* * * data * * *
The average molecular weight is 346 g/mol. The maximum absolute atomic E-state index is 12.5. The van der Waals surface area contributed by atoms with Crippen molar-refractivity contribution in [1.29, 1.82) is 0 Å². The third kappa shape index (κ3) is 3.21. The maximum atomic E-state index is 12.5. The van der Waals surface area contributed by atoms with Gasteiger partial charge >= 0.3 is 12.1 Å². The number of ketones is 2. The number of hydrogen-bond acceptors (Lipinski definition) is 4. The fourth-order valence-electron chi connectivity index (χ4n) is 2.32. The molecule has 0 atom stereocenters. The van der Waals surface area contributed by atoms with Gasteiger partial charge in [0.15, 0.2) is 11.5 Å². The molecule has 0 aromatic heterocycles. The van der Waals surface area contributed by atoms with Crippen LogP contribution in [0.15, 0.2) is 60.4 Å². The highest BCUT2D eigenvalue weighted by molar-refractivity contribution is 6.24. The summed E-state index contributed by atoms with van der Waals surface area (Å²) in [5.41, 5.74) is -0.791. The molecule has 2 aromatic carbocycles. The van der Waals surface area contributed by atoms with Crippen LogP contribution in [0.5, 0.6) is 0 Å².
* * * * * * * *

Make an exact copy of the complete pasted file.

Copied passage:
The average molecular weight is 346 g/mol. The maximum absolute atomic E-state index is 12.5. The van der Waals surface area contributed by atoms with Crippen molar-refractivity contribution in [1.29, 1.82) is 0 Å². The third kappa shape index (κ3) is 3.21. The maximum atomic E-state index is 12.5. The van der Waals surface area contributed by atoms with Gasteiger partial charge >= 0.3 is 12.1 Å². The number of ketones is 2. The number of hydrogen-bond acceptors (Lipinski definition) is 4. The fourth-order valence-electron chi connectivity index (χ4n) is 2.32. The molecule has 0 atom stereocenters. The van der Waals surface area contributed by atoms with Gasteiger partial charge in [0.15, 0.2) is 11.5 Å². The molecule has 0 aromatic heterocycles. The van der Waals surface area contributed by atoms with Crippen LogP contribution in [0.15, 0.2) is 60.4 Å². The highest BCUT2D eigenvalue weighted by molar-refractivity contribution is 6.24. The summed E-state index contributed by atoms with van der Waals surface area (Å²) in [5.41, 5.74) is -0.791. The molecule has 2 aromatic carbocycles. The van der Waals surface area contributed by atoms with Crippen LogP contribution in [0.5, 0.6) is 0 Å².